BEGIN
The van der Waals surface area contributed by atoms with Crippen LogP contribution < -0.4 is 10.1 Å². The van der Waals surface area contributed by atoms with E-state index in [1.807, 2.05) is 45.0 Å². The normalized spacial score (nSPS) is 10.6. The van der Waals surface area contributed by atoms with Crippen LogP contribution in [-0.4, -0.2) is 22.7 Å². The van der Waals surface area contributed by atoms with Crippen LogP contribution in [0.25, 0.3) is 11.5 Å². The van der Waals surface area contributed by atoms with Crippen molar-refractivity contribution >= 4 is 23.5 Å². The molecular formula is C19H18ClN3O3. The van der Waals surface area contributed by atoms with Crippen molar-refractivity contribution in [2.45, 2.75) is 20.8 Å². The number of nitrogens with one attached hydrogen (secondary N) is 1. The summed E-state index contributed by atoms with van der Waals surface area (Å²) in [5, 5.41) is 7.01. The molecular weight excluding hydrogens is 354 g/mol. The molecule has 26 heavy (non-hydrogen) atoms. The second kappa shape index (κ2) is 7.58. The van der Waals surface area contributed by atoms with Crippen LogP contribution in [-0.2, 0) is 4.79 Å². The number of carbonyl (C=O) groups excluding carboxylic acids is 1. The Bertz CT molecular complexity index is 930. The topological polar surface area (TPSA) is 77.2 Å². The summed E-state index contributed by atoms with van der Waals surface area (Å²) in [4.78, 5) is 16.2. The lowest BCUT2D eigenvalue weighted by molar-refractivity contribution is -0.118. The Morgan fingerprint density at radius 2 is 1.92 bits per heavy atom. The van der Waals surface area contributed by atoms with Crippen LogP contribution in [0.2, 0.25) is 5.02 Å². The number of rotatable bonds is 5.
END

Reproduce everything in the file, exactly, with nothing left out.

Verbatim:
The van der Waals surface area contributed by atoms with Crippen LogP contribution < -0.4 is 10.1 Å². The van der Waals surface area contributed by atoms with E-state index in [1.807, 2.05) is 45.0 Å². The normalized spacial score (nSPS) is 10.6. The van der Waals surface area contributed by atoms with Crippen LogP contribution in [-0.4, -0.2) is 22.7 Å². The van der Waals surface area contributed by atoms with Crippen LogP contribution in [0.25, 0.3) is 11.5 Å². The van der Waals surface area contributed by atoms with Crippen molar-refractivity contribution >= 4 is 23.5 Å². The molecular formula is C19H18ClN3O3. The van der Waals surface area contributed by atoms with Crippen molar-refractivity contribution in [2.45, 2.75) is 20.8 Å². The number of nitrogens with one attached hydrogen (secondary N) is 1. The summed E-state index contributed by atoms with van der Waals surface area (Å²) in [5, 5.41) is 7.01. The molecular weight excluding hydrogens is 354 g/mol. The molecule has 26 heavy (non-hydrogen) atoms. The second kappa shape index (κ2) is 7.58. The van der Waals surface area contributed by atoms with Crippen LogP contribution in [-0.2, 0) is 4.79 Å². The number of carbonyl (C=O) groups excluding carboxylic acids is 1. The Bertz CT molecular complexity index is 930. The topological polar surface area (TPSA) is 77.2 Å². The summed E-state index contributed by atoms with van der Waals surface area (Å²) in [4.78, 5) is 16.2. The lowest BCUT2D eigenvalue weighted by molar-refractivity contribution is -0.118. The Morgan fingerprint density at radius 2 is 1.92 bits per heavy atom. The van der Waals surface area contributed by atoms with Crippen LogP contribution in [0.2, 0.25) is 5.02 Å². The number of rotatable bonds is 5.